Br. Luke Ditewig

Isaiah 25:6-9, 1 Thessalonians 4:13-18, John 5:24-27

Today we celebrate All Souls. This feast was added in the tenth century to remember all the dead, not simply those deemed notable saints down the centuries, and to particularly remember deceased family and friends.

We remember the dead with thanksgiving: for how they touched us, for who they were and are to and for us, for relationship, influence, nurture, and the gift of their life. These “whom we love but see no longer.”[i]

We remember the dead with confidence. As in the Letter to the Thessalonians: We do “not grieve as others do who have no hope.    For since we believe that Jesus died and rose again, even so, through Jesus, God will bring with him those who have died.” And from Isaiah, God will “swallow up death forever. … and wipe away tears from all faces.”

We remember the dead with expectation. Today’s gospel says: “the dead will hear the voice of the Son of God, and those who hear will live.” We each die broken and incomplete. We need and receive more beyond the grave. The dead will live, not simply awake but continue to grow and heal. Read More

Br. Luke DitewigAll Souls Day

Isaiah 25:6-9, 1 Thessalonians 4:13-18, John 5:24-27

Today is the third of a trio: Halloween, All Saints and All Souls. We transferred two of them, celebrating All Saints on Sunday and now All Souls today. These three ground us in mortality and in blessed hope as we remember the dead.

All Saints Day began in the sixth century to remember the life and witness of hundreds of Christians who were killed for their faith during the first three centuries of the Church. Halloween—Hallow’s Eve—is the evening before All Hallows Day, meaning “holy” or “saint” which we now call All Saints Day. Read More

Br. James Koester

Joshua 24: 1-3a, 14-25; Psalm 78: 1-7; 1 Thessalonians 4: 13-18; Matthew 25: 1-13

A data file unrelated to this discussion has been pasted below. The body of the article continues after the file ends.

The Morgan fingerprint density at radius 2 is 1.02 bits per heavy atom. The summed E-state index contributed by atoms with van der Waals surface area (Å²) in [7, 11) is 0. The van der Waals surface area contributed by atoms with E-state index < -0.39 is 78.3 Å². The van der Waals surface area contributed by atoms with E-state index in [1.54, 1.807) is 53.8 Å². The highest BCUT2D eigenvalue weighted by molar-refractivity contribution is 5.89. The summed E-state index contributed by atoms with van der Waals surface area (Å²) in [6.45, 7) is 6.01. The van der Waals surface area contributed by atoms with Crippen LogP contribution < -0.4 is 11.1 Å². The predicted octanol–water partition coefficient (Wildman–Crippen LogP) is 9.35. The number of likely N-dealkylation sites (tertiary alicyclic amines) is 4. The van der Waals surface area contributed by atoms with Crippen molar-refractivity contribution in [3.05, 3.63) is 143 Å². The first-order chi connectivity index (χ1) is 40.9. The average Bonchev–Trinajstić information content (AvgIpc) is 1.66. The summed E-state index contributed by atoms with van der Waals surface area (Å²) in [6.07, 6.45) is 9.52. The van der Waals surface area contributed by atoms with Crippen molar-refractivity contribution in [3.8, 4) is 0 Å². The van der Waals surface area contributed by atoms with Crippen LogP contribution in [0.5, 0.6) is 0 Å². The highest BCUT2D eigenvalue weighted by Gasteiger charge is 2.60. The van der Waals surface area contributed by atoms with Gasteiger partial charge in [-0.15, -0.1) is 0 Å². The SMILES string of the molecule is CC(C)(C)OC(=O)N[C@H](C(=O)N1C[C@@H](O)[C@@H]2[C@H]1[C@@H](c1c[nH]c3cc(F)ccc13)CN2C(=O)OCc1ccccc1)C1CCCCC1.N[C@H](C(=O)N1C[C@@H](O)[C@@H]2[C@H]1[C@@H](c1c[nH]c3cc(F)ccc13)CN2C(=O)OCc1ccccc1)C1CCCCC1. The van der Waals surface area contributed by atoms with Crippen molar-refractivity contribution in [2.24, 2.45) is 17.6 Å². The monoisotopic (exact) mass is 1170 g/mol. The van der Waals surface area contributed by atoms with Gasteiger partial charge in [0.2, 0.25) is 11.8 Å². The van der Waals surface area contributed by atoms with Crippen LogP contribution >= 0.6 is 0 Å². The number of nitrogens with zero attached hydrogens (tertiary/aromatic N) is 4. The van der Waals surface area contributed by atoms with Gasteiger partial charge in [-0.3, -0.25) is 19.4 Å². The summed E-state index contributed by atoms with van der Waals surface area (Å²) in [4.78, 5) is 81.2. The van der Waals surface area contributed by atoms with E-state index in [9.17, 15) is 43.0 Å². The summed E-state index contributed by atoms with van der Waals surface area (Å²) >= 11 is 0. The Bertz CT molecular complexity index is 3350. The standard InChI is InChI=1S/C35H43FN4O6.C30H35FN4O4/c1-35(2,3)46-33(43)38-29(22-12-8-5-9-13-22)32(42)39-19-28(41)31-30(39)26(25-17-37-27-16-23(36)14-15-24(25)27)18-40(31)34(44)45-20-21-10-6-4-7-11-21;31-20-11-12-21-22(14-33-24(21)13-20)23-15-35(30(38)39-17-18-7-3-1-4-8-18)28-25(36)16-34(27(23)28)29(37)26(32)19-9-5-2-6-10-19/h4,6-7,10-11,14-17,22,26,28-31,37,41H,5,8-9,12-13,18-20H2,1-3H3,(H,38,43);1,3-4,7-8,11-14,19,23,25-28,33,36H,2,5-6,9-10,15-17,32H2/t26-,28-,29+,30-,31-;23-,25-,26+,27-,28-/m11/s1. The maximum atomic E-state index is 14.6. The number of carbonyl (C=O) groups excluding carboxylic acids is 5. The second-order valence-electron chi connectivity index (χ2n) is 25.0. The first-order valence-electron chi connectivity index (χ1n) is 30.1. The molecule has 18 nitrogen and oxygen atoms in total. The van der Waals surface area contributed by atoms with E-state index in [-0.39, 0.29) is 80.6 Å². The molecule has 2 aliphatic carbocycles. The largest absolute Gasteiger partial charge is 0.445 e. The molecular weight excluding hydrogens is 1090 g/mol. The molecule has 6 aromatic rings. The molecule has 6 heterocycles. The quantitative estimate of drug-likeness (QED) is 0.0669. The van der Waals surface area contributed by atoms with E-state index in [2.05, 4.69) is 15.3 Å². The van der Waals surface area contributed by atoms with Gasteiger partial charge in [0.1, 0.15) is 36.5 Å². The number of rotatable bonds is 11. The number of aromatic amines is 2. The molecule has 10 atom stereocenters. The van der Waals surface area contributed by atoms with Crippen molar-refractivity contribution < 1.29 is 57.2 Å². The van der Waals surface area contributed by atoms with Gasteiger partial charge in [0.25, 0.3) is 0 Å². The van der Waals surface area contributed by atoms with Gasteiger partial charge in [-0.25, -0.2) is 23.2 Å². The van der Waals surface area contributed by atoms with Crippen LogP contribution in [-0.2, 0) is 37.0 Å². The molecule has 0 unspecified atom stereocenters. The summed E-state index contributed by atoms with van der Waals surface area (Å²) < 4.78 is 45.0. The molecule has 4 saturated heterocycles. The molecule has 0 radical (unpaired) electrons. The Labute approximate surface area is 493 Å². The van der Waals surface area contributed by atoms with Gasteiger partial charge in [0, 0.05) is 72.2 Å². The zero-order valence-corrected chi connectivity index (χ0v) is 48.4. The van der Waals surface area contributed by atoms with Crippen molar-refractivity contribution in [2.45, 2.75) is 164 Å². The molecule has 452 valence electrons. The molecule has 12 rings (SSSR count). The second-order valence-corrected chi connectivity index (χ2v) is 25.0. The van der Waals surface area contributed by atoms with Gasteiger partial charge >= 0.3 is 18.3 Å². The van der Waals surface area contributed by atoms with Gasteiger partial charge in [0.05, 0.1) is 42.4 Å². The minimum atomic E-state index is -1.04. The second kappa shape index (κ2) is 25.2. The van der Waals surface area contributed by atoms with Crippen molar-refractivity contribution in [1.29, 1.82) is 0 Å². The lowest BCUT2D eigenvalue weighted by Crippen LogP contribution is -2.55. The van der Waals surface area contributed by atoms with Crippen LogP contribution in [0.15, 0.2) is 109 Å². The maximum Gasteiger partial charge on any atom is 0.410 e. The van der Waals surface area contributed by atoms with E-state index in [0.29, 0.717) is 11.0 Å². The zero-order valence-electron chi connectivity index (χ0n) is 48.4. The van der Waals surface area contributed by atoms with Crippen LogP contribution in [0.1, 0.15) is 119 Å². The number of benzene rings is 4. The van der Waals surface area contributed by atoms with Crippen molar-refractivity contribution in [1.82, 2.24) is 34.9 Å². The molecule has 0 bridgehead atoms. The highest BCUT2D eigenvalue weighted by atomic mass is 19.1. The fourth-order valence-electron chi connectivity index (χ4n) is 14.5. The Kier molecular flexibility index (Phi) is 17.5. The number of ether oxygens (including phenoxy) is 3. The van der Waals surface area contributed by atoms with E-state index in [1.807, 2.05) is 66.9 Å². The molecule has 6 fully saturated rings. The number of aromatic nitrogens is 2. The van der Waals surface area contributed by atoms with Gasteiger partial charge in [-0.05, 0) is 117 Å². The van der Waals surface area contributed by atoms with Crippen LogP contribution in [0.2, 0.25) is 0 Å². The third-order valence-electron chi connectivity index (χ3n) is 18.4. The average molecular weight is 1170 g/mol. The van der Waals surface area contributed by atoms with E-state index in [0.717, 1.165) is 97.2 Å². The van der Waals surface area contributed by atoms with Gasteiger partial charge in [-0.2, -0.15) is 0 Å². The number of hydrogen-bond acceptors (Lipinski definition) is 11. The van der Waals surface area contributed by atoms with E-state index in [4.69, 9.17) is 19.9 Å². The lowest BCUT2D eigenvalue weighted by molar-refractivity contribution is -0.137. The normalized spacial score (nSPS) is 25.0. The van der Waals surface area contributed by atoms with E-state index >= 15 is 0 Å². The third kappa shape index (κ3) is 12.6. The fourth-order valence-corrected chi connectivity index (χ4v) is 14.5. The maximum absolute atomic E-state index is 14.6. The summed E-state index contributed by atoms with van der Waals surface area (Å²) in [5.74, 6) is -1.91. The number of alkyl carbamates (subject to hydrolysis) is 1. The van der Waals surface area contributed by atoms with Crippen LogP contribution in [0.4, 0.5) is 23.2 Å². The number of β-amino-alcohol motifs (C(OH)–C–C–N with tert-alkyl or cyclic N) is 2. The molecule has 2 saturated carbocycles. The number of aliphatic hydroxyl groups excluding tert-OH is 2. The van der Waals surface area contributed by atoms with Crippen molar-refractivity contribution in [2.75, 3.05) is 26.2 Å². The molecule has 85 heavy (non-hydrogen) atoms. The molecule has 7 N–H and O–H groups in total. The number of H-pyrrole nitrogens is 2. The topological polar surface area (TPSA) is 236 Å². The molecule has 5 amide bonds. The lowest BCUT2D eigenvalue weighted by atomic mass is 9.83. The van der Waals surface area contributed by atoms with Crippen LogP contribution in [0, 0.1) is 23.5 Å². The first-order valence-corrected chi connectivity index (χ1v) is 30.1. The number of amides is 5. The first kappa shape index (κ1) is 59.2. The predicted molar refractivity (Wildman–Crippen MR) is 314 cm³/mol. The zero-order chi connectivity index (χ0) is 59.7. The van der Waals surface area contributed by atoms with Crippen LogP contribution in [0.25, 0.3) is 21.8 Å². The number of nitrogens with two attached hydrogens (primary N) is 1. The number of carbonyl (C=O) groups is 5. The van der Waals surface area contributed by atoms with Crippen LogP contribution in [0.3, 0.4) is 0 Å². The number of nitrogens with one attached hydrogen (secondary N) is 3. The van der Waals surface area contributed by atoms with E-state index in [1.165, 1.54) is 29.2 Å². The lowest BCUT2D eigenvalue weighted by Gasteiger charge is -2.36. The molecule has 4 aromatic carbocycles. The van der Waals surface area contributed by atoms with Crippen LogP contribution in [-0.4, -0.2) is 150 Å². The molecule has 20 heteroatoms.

It was a hot summer afternoon and the little church where I served as the assistant curate was packed with people wearing their summer best. The groom and I were patiently waiting in the sacristy while the best man and the groomsmen were out exploring the cemetery. Time that afternoon seemed to have come to a standstill while we waited, and waited, and waited, and waited. The appointed time of the wedding came and went and the groom started to pace back and forth in the little sacristy. We waited 5, 10, 15 minutes and there was no sign of the bride. Even after 20 and 25 minutes there was still no sign of her. Finally, finally, finally half an hour after the wedding was to begin a car pulled up in front of the church and out jumped one of the bridesmaids. Her hair was immaculate, but she was wearing jeans and a tee shirt. She dashed into the sacristy and explained to the poor groom, now beside himself with anxiety, that the bridal party had only just returned from the hair dressers and the bride was only now beginning to get dressed. She’d be at least another half hour if not longer we were told. With that the bridesmaid dashed back to her car and sped off to continue her preparations. The groom collapsed into a chair and I went out into the church to release the congregation from captivity and send them out to explore the cemetery. Finally, more than an hour after we were to begin, the bridal party, with the bride in tow, arrived; the congregation took their places once more; and the groom, who by then had recovered some of his composure, and I headed out of the sacristy and into the church to begin. Read More